Where STEM Learning Takes Place: Implications for Zoos & Aquariums

In a previous post, we introduced the STEM Learning Ecology, which covers the various and sometimes surprising places where STEM learning takes place in daily life, and we talked about where zoos and aquariums fit in that picture. NewKnowledge’s research shows that people see Z/As as places to learn about animal-related topics and that they also see this type of learning occurring in back- and front-yards. In this final post on where STEM learning takes place, we focus on the specific topics people learn in these different spaces and the implications for how zoo and aquarium professionals do their work

As part of our study, we examined the frequency with which participants reported learning about STEM topics in science centers, natural history museums, botanical gardens, back- and front-yards, as well as at zoos and aquariums. We picked these places because our cluster analysis showed that these institutions and places are closest to zoos and aquariums in people’s minds.

We then asked participants to tell us where they encountered 14 STEM-linked concepts in the aforementioned settings. The topics included water quality, sustainability, statistics, species names, reproduction, ecosystems, and animal behavior. These topics were drawn from a separate qualitative study that asked zoo and aquarium members about places where they encountered STEM concepts outside of the Z/A environment. The heatmap below shows the relative frequencies with which our participant pool reported encountering the topics. The darker the shade of orange, the more frequently respondents reported encountering the topic in question.

The frequency with which people encounter STEM topics in different places.
The frequency with which people encounter STEM topics in different places.

For zoos, in addition to observing animal behavior, respondents reported frequent opportunities for learning about species names and reproductive behaviors. To a lesser extent, they learned about ecosystems, conservation, climate change, and sustainability. In addition to animal behavior, for aquariums, water quality, species names, and reproduction were topics that people reported encountering with the greatest frequency. To a lesser extent, respondents reported learned about sustainability, ecosystems, and conservation at aquariums.

One way to read these results is that they point to an opportunity for Z/As to refine the ways that they engage their visitors in STEM learning. Our analysis shows that there is a much broader base of topics that Z/As could potentially draw on to connect STEM concepts to applied areas such as conservation education. Because people already associate learning about animals with Z/As, we recommend professionals in these facilities explicitly connect animal behavior and the various types of STEM learning. For example, you could say something like “Here’s the math that is involved in designing this habitat.” Or, “Our keepers use statistics and animal behavior science to monitor this animal’s eating habits.” Moreover, given the variety of STEM concepts that respondents reported learning in science centers, Z/As could consider complementing their educational approaches with some of those used in such settings.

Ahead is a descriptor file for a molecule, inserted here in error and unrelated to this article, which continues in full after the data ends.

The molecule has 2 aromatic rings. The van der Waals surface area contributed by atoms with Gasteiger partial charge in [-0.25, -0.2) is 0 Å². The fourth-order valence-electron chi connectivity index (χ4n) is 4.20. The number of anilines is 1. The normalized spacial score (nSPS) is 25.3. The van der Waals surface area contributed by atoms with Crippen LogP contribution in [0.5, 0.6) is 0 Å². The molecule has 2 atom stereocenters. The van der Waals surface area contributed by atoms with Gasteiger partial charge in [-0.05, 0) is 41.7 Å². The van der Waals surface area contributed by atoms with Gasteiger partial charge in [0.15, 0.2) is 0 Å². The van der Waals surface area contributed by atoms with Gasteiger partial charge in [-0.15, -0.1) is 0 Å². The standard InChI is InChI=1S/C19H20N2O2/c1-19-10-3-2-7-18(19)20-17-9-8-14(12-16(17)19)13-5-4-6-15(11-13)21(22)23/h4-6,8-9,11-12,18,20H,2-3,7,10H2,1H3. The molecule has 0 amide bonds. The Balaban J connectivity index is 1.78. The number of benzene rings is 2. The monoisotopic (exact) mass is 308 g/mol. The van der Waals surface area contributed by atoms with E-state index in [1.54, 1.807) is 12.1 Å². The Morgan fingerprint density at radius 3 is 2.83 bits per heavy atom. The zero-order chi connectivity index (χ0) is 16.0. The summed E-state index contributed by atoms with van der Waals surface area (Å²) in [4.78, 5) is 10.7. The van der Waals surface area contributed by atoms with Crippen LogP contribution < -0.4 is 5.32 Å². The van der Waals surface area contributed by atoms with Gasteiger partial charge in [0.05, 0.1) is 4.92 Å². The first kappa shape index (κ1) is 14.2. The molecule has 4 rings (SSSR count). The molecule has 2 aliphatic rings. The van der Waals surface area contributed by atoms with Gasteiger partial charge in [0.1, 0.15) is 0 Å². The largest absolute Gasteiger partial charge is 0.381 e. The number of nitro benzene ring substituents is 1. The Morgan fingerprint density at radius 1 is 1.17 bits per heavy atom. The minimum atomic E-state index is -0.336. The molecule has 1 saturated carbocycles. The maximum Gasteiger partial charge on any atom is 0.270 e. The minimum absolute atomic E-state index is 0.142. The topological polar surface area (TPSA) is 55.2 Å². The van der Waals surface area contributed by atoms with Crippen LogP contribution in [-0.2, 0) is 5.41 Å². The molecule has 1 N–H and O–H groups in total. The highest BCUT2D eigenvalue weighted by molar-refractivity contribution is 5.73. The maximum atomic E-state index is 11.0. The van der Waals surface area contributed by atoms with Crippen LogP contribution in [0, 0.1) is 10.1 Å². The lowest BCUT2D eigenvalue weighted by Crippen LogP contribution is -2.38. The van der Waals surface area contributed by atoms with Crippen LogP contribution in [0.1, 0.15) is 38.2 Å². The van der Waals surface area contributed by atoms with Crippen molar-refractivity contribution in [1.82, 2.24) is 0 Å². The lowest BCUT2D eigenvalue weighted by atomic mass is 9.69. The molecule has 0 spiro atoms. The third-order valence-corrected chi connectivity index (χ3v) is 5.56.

These findings are based on two studies — a workshop study and a survey study. We have a limited number of digital copies of the full article describing the workshop study available. If you would like a copy, please email katef@knology.org.

Where STEM Takes Place: Common Threads

If we looked at a map of a city, we could circle groups of streets or entire neighborhoods that are known for specific features, characteristics, or cultural groups. For example, there may be a section of the city where all the   fashion houses and fabric shops are located. We might also see neighborhoods that have formed around a shared nationality, religious affiliation, or some kind of culture. For example, parts of this unnamed city may be enclaves for hipster culture, while other neighborhoods may be known for their large faith communities.

If you walked into one of these spaces, you would likely see some of the cues that make the common denominator in these communities obvious. For example, in the hipster community, individuals may be dressed in specific ways and espouse certain political and environmental ideologies if you spoke to them. But what if a researcher wanted to find commonalities between the hipster community and some other defined community in our hypothetical city? So for example what might this group have in common with, say, a particular religious community? Furthermore, instead of drawing circles of familiar groups on the map, let’s imagine that the researcher decides to approach the question systematically. So they collect data on all the different communities in the city  to see what new groupings bubble to the surface.

Part of our research into the informal STEM learning ecology did just that (what is STEM, you ask? We wrote about that here). In our previous post, we highlighted the various places where people encounter STEM concepts in their everyday lives. As part of the same study, we attempted to find commonalities between the different learning environments based on study participants’ responses. Intuitively, some of these elements seem like they would be connected in people’s minds based on organizations’ goals. For example, zoos and aquariums might be expected to cluster with botanical gardens and national parks given their shared focus on ecological systems. But, as you’ll see shortly, our analysis revealed groupings that in some cases were quite unexpected.